Speech and Language Development and Intervention in Down Syndrome and Fragile X Syndrome PDF ePub eBook

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Speech and Language Development and Intervention in Down Syndrome and Fragile X Syndrome free pdf Spotlighting two of the most prevalent and most researched genetically based disabilities - Down syndrome and Fragile X syndrome - this cutting-edge text clarifies the distinct speech and language issues associated with each disorder and helps readers conduct individualized assessment and intervention.An essential upper-level textbook and an invaluable professional reference, this book gives readers the up-to-date research and clinical insight they need to: fully understand both disabilities - the behaviors, characteristics, genetics, and treatments associated with each- see how speech and language develop across the lifespan, from infancy to adulthood- apply principles of effective assessment with people from every age group- use specific interventions to support key aspects of speech and language development- tailor assessment and intervention to an individual's communicative needs and abilities- tune into the family's perspective and encourage their ongoing involvement- and examine other disorders by using this research as a model for future practice.Authoritative contributions from more than 15 leading experts prepare readers for effective clinical practice, and the "directions for research" sections throughout the book help researchers shape future studies and move the field forward. A necessary resource for SLPs, pediatricians, AAC specialists, and early interventionists, this definitive volume is key to supporting the communicative competence of people with Down syndrome and Fragile X syndrome at every stage of life.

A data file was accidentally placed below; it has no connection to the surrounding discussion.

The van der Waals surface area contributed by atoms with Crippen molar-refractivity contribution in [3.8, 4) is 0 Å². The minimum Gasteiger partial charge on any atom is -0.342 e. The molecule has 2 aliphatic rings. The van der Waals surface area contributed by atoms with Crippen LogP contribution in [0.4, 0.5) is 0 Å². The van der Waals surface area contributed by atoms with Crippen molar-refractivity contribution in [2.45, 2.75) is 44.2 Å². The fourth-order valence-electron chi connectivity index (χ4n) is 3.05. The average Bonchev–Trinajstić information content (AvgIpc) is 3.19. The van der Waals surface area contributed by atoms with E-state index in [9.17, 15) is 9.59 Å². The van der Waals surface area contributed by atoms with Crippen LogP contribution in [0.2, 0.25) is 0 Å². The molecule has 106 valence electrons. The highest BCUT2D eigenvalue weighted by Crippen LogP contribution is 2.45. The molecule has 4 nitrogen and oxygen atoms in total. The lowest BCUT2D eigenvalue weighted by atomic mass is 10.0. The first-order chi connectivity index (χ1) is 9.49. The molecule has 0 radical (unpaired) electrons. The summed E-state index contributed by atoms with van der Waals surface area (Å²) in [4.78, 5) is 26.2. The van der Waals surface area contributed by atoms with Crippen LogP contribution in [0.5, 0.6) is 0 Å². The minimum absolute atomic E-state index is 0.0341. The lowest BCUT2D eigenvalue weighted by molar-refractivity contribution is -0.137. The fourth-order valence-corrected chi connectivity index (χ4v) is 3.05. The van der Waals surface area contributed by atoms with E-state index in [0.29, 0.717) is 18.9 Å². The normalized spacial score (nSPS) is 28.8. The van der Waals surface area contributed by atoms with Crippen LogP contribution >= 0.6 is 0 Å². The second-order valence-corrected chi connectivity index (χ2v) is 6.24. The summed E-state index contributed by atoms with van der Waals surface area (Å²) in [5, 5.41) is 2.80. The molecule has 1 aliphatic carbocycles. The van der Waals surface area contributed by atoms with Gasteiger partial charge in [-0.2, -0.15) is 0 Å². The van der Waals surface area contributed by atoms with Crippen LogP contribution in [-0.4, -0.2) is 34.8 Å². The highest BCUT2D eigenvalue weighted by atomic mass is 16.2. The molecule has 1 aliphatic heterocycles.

About Joanne E. Roberts